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Rooted in the Earth and reaching toward the Sun, cosmic “world trees” are found around the globe and throughout history, symbols that unite life itself with underworlds and sky gods of disparate peoples. This “vegetative motif,” writes scholar J. Andrew McDonald, represents the “metaphysical principles of cosmogenesis, natural creation, eternal recurrence, and/or human hopes for everlasting life in the hereafter.”

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“Known variously as kalpa vrksa to Brahmins, haoma to Parsis, yggdrasil to the Norse, arbor vitae to Christians, or more generically as the world tree, sacral tree, cosmic tree, or tree of life to historians and mythologists,” outlines McDonald, “the motif generally represents a primeval fount of living creation or a vegetative prop (axis mundi) of universal laws that embodies the natural processes of life and death.”

These symbolic trees are sometimes identifiable as actual species. Yggdrasil, for instance, is an ash. The idea of elevating part of the local flora to cosmic significance, continues McDonald, seems “to spring spontaneously to life in the human imagination, as similar vegetative forms appear recurrently in the written and artistic records of distant and isolated cultures throughout the world.”

The lid of K'inich Janaab' Pakal's sarcophagus depicting the World Tree. The Mayan king of Palenque died in 683 C.E.
via Wikimedia Commons

Sometimes the origin species for these symbols are obvious. Sometimes it’s more of a question of interpretation. In Mesoamerica, attempts to interpret the imagery of the local world tree have “greater challenges than analogous iconic trees of Europe and Asia.” This is because Catholic clergy accompanying the Spanish conquers tried to destroy “all vestiges of Amerindian beliefs and religious practices.” As a result of this violent iconoclasm, there are only limited examples of “this once pervasive symbol in Mexico and Central America.” And, with what is left in the case of the Maya, “use of abstract figures and symbolic forms can be so extreme as to render many images unintelligible to even experienced specialists.”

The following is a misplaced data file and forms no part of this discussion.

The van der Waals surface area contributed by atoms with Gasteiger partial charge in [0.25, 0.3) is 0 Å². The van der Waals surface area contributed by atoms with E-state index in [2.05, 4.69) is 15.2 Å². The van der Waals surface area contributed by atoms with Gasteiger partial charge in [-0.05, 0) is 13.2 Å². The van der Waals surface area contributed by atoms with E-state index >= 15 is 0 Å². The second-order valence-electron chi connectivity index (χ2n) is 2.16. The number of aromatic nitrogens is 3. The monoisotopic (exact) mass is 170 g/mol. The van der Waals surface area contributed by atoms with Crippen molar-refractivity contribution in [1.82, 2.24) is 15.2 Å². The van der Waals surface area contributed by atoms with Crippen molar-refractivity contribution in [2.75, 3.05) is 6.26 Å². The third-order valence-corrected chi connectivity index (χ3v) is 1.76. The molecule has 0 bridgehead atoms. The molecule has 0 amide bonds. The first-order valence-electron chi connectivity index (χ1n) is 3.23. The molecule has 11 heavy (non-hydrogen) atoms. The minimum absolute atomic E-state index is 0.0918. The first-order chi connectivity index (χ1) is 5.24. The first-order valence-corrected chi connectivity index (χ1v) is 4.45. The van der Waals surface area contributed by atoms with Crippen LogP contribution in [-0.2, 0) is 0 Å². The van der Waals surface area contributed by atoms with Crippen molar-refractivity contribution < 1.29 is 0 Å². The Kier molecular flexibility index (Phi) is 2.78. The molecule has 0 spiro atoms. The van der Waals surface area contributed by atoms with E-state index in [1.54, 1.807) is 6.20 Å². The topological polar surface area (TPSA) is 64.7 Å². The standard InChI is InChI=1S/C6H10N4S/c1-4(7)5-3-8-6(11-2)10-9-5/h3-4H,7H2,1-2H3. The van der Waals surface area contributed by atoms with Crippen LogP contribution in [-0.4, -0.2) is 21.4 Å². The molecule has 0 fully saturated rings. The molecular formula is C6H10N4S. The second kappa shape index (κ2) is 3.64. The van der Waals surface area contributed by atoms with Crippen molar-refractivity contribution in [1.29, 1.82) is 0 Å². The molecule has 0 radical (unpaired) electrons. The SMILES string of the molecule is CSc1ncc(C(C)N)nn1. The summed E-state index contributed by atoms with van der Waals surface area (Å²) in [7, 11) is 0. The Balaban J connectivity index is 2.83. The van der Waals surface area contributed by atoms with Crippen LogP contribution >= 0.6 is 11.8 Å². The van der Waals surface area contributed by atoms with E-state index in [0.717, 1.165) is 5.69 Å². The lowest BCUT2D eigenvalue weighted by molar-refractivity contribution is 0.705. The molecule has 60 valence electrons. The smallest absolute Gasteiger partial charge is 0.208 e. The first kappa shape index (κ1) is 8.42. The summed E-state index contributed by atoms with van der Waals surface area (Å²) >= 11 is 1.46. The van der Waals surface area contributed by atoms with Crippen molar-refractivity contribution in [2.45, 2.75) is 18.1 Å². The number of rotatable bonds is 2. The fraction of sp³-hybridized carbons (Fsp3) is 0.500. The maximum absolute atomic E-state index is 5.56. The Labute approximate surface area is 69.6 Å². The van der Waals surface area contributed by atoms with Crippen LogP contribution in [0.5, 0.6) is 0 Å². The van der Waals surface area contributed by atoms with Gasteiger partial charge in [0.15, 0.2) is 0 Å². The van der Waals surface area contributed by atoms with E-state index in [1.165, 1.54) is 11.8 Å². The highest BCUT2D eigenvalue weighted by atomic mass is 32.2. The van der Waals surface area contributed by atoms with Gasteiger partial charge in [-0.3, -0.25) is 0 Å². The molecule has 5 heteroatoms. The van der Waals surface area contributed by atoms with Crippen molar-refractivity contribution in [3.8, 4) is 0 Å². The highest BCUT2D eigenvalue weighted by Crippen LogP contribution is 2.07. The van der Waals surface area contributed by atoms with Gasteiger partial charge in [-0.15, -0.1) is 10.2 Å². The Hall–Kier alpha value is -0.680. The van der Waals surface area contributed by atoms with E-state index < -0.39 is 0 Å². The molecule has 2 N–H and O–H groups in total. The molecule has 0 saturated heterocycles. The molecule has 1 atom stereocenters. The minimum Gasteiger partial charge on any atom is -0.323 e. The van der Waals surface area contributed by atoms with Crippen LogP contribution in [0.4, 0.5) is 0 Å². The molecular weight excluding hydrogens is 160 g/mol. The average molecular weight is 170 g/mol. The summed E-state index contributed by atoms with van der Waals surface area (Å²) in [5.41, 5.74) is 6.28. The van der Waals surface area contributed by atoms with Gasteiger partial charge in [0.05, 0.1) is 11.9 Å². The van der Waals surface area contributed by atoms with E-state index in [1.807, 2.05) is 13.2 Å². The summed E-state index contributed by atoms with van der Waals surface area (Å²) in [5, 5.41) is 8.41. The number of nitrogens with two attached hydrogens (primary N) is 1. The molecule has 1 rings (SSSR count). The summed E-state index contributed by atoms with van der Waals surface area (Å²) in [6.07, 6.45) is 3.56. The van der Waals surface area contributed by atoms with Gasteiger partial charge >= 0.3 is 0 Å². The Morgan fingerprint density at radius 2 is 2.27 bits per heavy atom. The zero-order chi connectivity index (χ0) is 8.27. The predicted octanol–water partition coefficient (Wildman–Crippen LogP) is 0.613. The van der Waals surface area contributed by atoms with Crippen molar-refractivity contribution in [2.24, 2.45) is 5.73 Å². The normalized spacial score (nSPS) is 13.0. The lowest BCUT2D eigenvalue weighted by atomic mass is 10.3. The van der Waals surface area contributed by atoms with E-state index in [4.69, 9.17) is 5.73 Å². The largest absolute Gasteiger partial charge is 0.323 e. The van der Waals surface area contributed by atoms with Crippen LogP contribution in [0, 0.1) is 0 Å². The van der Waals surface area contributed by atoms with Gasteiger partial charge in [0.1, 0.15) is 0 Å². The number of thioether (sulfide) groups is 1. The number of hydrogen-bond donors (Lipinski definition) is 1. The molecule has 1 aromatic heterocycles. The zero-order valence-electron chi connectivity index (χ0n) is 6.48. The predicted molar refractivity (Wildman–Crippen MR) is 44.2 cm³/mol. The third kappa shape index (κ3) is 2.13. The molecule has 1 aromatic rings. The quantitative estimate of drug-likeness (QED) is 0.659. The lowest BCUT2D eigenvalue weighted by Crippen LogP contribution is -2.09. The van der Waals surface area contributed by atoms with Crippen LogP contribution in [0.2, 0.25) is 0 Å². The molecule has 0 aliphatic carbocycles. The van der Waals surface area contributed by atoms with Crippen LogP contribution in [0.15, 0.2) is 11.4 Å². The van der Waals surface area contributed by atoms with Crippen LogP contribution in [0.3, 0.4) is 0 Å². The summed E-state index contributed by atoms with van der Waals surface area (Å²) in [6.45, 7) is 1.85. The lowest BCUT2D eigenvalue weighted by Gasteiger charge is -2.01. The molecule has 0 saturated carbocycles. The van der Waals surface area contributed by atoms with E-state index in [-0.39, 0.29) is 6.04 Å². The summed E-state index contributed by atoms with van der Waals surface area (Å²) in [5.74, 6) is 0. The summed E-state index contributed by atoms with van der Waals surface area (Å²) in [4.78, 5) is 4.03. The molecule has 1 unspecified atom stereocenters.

Nonetheless, there are surviving “stucco reliefs, stone stelae, ceramic paintings, and codices” in lowland Maya communities dating from the sixth to thirteenth centuries. Indeed, the regional archeological record includes many “distinctive plants that have yet to be identified, much less explored in terms of their mythic and/or symbolic value.”

Earlier interpretations of the Maya world tree have pointed to the kapok tree (Ceiba pentandra) and corn (a.k.a. maize, Zea mays). (Maize, of course, isn’t a tree; it’s a grass, so “world trees” may not necessarily be trees, or woody plants.)

“Most Classic and Postclassic impressions of the Maya world tree portray a plant whose basal stem is rooted in a watery substrate that the Maya identified as the underworld of the gods,” notes McDonald. The trunk of this plant is conventionally portrayed as ascended from the skull of an aquatic god called the “Water Lily Monster” or “Quadripartite God” by interpreters. Serpents, birds, and solar imagery are interwoven with the plant. “Both plant and animal elements convey the concept of a vital linkage between an aquatic underworld, the earth and its celestial realms.”

McDonald argues that the world tree here is the white-flowered water lily (Nymphaea ampla), a species indigenous to the lowland swamps of Central America. The water lily is “unarguably the most pervasive and enduring plant motif in Maya iconography.” However, the full meaning of this beautiful plant in Maya “religion, mythology and iconographic practices has yet to reach full florition.”

Taking the comparative approach, it may be worth nothing that the renowned Buddhist Thich Nhat Hanh, who died in January 2022, condensed some of his teaching in the phrase “no mud, no lotus.” While lilies and lotuses are distinctively different plants, both grow in aquatic habitats and produce large, beautiful flowers above the water. And neither plant grows without mud; the mud, or muddle, of life is the root and anchor of life’s blooming.

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Ancient Mesoamerica, Vol. 27, No. 2 (Fall 2016), pp. 333–359
Cambridge University Press